The truth of training for an ultra is there is nowhere to hide and no Drive thru's awaiting to provide an easy finished 'you' ready for racing.
So I know preparation is key and quality training is essential, but it's so much easier to sit on the sofa watching tv and staying in bed on those rainy mornings. The extra haribo tastes good too. I've
Done all these things and
Then convinced myself that a) there are plenty of days left yet to train and b) my base fitness is good I'll be fine.
The problem then with a) is that days run out and I've gone from "it's ok there's 100 days left." to "running out of time but still have 50 days left" and the excuses begin to fade. I'm then at a certain level at a start line screaming internally that I am simply not ready." the truth of b) is that my base fitness level will not be enough to complete an ultra.
In reality my biggest error is that which I believe is the same for many; the reality of hindsight. After a run or an event I find myself saying "next time I'll be better prepared, next time I'll be fitter." The truth is "next time" is like "tomorrow" in the essence that it never arrives. I am great friends with "tomorrow." A friend like this is a perfect example of how not to finish an ultra. For the point of finishing I need to make friends with 'now'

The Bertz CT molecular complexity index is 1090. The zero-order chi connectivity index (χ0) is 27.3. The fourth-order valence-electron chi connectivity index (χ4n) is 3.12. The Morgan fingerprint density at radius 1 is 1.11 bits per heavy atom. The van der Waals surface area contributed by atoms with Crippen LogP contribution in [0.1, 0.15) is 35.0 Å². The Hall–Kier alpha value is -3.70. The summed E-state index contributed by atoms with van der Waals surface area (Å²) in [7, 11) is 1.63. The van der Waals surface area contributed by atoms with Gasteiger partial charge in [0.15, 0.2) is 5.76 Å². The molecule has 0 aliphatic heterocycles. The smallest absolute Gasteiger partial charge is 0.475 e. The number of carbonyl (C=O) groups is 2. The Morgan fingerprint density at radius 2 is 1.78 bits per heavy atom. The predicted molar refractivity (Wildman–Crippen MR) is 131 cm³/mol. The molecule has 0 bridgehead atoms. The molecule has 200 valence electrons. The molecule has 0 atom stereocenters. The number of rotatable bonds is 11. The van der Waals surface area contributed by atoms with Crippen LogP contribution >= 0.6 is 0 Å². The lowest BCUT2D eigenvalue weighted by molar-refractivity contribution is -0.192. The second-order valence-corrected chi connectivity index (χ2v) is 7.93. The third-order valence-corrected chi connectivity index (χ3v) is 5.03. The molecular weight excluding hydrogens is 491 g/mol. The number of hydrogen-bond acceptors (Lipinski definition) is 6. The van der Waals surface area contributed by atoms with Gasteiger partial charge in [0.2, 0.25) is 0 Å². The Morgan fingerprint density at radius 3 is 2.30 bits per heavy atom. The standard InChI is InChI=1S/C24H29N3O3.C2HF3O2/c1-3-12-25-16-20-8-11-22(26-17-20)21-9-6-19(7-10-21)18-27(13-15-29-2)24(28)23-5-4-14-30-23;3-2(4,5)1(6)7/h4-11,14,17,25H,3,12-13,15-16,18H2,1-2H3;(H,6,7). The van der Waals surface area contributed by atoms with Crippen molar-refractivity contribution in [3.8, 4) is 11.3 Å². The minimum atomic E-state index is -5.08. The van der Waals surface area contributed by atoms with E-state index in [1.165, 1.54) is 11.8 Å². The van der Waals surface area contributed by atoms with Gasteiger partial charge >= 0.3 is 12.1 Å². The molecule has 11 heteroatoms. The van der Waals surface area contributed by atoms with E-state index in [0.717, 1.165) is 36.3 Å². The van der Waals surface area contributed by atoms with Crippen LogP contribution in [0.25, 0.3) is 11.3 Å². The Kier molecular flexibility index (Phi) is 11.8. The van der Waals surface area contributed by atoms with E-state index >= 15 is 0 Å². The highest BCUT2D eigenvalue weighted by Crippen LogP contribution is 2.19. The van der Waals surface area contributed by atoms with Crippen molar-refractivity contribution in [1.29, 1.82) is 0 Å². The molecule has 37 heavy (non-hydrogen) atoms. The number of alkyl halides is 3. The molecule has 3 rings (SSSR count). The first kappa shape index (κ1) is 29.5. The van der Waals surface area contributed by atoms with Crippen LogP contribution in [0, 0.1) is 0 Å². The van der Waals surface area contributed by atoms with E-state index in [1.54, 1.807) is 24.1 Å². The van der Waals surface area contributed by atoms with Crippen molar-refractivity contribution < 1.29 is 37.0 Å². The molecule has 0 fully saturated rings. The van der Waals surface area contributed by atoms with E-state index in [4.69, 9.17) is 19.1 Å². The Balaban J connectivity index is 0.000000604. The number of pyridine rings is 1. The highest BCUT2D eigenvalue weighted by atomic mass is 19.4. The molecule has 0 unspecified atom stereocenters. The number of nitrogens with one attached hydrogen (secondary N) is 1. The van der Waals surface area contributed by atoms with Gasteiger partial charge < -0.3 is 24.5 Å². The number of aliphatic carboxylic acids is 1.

There are all too many tempting moments where making a difficult choice to get up to train is needed. Don't misunderstand me I love running, but general day to day demands mean its very easy to hit the snooze button on the alarm. Before you know it you have gone a few days without running and then you realise it's actually a couple of weeks. This is an action that left me completely under prepared for the North Downs Way 100 or before this the Beacons Ultra 2011.
Being totally honest I was chuffed to finish the Beacons Ultra, but there were moments where I knew that I was totally under prepared. The second climb up Tor y Foel nearly killed me. I overcame this and finished in 11hr29min. An achievement I am proud off and what should have served to spur me on to greater accomplishments. I'm afraid I now must stand on the confession box and acknowledge finishing my 1st ultra as one of the factors in not finishing my second. I had some complacency that the training in 2011 was enough so I could do the same again. The truth is a failure to recognise getting lucky over being well trained is a key factor in "How NOT to finish an Ultra." Perhaps a more general way to label point 1 then is,
So if you are not properly trained then you are likely to fail or at least not do as well as you could. What constitutes "properly" trained is open for debate and will require more research from the reader and not something I can explore in this blog. What I can say is as the runner you must be honest with yourself about your training and your current running level. Without sounding like a moralistic teacher, if you cheat or lie about your training then you are only cheating yourself. This type of self deception will catch up with any runner eventually regardless of ability.